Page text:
Governments fail to halt loss of biodiversity

World governments have failed to stem the rate of biodiversity loss by 2010. Instead, pressures on biodiversity are increasing

The 2010 target was agreed eight years ago by the Convention on Biological Diversity’s 193 parties. It was widely anticipated that the target would be missed. Confirmation came on 10 May at a meeting of the convention’s scientific body with the publication of the third Global Biodiversity Outlook (GBO3). The report is based on over 500 published assessments and 120 national submissions.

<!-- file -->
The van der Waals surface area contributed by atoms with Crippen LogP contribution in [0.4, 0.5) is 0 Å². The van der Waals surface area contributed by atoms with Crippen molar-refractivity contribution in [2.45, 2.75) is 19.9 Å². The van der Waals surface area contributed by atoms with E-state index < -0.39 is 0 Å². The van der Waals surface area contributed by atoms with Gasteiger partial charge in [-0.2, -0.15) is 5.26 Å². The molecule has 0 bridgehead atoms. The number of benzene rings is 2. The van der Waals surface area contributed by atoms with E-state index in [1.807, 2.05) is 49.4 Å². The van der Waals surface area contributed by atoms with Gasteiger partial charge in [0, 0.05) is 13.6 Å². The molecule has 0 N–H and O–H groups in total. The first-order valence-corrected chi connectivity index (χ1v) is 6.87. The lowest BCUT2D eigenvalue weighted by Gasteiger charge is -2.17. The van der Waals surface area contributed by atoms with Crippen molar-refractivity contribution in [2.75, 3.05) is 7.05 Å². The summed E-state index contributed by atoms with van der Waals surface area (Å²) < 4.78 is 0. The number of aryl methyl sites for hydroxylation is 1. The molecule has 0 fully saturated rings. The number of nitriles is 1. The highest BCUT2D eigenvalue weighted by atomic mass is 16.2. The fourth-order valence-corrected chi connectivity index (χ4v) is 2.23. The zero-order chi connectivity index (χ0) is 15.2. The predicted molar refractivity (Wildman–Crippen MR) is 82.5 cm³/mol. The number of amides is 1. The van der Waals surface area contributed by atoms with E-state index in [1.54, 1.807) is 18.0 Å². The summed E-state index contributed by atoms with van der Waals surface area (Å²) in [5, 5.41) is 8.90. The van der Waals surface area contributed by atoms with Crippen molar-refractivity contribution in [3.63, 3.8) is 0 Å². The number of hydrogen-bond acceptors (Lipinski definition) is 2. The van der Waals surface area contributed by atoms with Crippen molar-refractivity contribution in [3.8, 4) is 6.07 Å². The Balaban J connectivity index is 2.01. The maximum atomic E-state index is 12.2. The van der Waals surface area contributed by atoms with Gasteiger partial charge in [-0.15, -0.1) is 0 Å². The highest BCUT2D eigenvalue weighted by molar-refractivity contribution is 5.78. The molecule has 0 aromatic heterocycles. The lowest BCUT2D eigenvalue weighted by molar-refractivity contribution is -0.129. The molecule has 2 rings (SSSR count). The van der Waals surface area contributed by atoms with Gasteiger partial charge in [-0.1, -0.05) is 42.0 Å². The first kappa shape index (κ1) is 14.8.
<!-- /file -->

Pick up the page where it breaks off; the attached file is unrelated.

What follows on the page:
As well as the headline failure to reduce the rate of biodiversity loss, not one of 21 subsidiary targets have been met globally. Two thirds of biodiversity indicator trends developed by the convention are moving in the wrong direction.

The shocking findings in the report include:

  • The population of all wild vertebrates on the planet has shrunk by a third since 1970 and numbers continue to decline
  • In Europe, farmland bird populations have halved in the last 30 years
  • 36% of assessed species are at risk of extinction, including 70% of assessed plants

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